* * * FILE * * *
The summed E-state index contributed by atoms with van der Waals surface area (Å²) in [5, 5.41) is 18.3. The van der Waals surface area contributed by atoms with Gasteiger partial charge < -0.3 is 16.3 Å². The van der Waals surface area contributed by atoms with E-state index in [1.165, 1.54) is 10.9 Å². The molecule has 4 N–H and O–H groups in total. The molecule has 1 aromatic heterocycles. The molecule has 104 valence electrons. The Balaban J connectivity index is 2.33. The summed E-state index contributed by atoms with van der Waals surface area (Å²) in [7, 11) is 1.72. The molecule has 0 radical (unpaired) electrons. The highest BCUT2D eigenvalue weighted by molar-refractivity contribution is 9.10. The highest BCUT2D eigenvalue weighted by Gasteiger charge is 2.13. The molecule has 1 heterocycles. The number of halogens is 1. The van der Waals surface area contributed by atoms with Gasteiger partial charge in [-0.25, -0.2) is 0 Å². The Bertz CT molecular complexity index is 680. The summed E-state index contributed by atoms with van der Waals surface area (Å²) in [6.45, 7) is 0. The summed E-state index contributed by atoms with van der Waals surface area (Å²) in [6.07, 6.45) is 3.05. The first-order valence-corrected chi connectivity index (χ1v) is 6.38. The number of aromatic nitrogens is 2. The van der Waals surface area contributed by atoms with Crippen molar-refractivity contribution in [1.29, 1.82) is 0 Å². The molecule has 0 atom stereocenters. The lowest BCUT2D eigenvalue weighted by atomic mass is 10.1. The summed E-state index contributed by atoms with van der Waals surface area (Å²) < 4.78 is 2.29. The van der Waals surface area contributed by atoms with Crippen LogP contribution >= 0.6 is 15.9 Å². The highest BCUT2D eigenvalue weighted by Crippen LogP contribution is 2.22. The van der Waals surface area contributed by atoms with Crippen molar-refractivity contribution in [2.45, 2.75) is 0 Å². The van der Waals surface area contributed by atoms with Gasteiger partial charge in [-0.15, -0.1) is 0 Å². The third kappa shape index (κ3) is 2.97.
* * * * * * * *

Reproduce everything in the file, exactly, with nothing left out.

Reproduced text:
The summed E-state index contributed by atoms with van der Waals surface area (Å²) in [5, 5.41) is 18.3. The van der Waals surface area contributed by atoms with Gasteiger partial charge < -0.3 is 16.3 Å². The van der Waals surface area contributed by atoms with E-state index in [1.165, 1.54) is 10.9 Å². The molecule has 4 N–H and O–H groups in total. The molecule has 1 aromatic heterocycles. The molecule has 104 valence electrons. The Balaban J connectivity index is 2.33. The summed E-state index contributed by atoms with van der Waals surface area (Å²) in [7, 11) is 1.72. The molecule has 0 radical (unpaired) electrons. The highest BCUT2D eigenvalue weighted by molar-refractivity contribution is 9.10. The highest BCUT2D eigenvalue weighted by Gasteiger charge is 2.13. The molecule has 1 heterocycles. The number of halogens is 1. The van der Waals surface area contributed by atoms with Gasteiger partial charge in [-0.25, -0.2) is 0 Å². The Bertz CT molecular complexity index is 680. The summed E-state index contributed by atoms with van der Waals surface area (Å²) in [6.45, 7) is 0. The summed E-state index contributed by atoms with van der Waals surface area (Å²) in [6.07, 6.45) is 3.05. The first-order valence-corrected chi connectivity index (χ1v) is 6.38. The number of aromatic nitrogens is 2. The van der Waals surface area contributed by atoms with Crippen molar-refractivity contribution in [1.29, 1.82) is 0 Å². The molecule has 0 atom stereocenters. The lowest BCUT2D eigenvalue weighted by atomic mass is 10.1. The summed E-state index contributed by atoms with van der Waals surface area (Å²) < 4.78 is 2.29. The van der Waals surface area contributed by atoms with Crippen LogP contribution >= 0.6 is 15.9 Å². The highest BCUT2D eigenvalue weighted by Crippen LogP contribution is 2.22. The van der Waals surface area contributed by atoms with Crippen molar-refractivity contribution in [2.45, 2.75) is 0 Å². The van der Waals surface area contributed by atoms with Gasteiger partial charge in [-0.15, -0.1) is 0 Å². The third kappa shape index (κ3) is 2.97.